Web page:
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BREAST CANCER RISK

For several decades, there has been concern about the possible association between oral contraceptive use and breast cancer. Unfortunately, many epidemiologic studies reported conflicting results, with the discrepancies probably related to how well potential biases and confounding were addressed in the individual studies. To address the concerns with earlier publications, a meta-analysis of most of the better epidemiologic studies in the literature was published in 1996. 11 A total of 54 studies were included in the analysis, representing 53,297 women with breast cancer and 100,239 control patients. To be included, studies had to have had at least 100 women with breast cancer diagnosed, and the original data had to be available for reanalysis. In all, there were 11 cohort studies, 28 case-control studies with population-based controls, and 15 case-control studies with hospital-based control patients. In addition, approximately one-third of the cancers were diagnosed in women younger than 45-years-old, and approximately one-half had cancer diagnosed after 1985. Figure 1 provides the major findings from this meta-analysis. For current users of oral contraceptives, the relative risk of breast cancer compared with never-users was 1.24. As shown, this small increase in risk persisted for approximately 10 years, but the risk essentially disappeared after that time period. In addition, there was no overall effect of oral contraceptive use by dosage, specific formulation, duration of use, age at first use, age at time of cancer diagnosis, or by family history of breast cancer. The comparison of ever-users of oral contraceptives with never-users revealed that the relative risk for tumors that had spread as opposed to localized disease was 0.88. Thus, although oral contraceptive users have a modest increase in risk of breast cancer, the disease tends to be localized. Also, the pattern of disappearance of risk after 10 years coupled with the tendency toward localized disease suggests that the overall effect may represent detection bias or perhaps a promotional effect. For example, if oral contraceptive users undergo more frequent breast examinations because they are required to see a clinician to get their prescriptions refilled compared with users of other methods, the findings may be because of users having a better chance of earlier detection. A promotional effect would occur if the hormones in oral contraceptives, especially estrogen, cause growth of cells that already have been transformed into a neoplasia, leading to earlier detection. Although most of the available data indicate little concern for most oral contraceptive users relative to breast cancer, an historic cohort study suggests that oral contraceptive use before 1975 among women with a first-degree relative with breast cancer increases one’s risk by approximately three-fold. 12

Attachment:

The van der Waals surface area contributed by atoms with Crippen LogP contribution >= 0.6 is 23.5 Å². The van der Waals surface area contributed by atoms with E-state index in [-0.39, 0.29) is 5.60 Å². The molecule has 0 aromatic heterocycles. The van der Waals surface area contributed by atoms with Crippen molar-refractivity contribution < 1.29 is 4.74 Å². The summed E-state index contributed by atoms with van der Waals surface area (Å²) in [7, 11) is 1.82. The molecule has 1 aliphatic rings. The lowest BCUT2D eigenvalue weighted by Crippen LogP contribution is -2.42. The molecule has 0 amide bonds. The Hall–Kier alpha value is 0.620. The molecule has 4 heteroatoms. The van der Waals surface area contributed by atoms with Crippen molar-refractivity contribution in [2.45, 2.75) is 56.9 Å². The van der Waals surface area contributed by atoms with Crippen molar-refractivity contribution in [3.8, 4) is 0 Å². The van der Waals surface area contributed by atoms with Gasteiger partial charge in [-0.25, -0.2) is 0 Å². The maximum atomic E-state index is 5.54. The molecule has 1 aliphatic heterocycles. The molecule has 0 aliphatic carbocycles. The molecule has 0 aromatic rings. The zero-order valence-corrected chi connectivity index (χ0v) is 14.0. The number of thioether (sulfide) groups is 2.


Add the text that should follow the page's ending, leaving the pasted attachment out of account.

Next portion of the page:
FIG. 1

FIG. 1

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Compliance and Selected Side Effects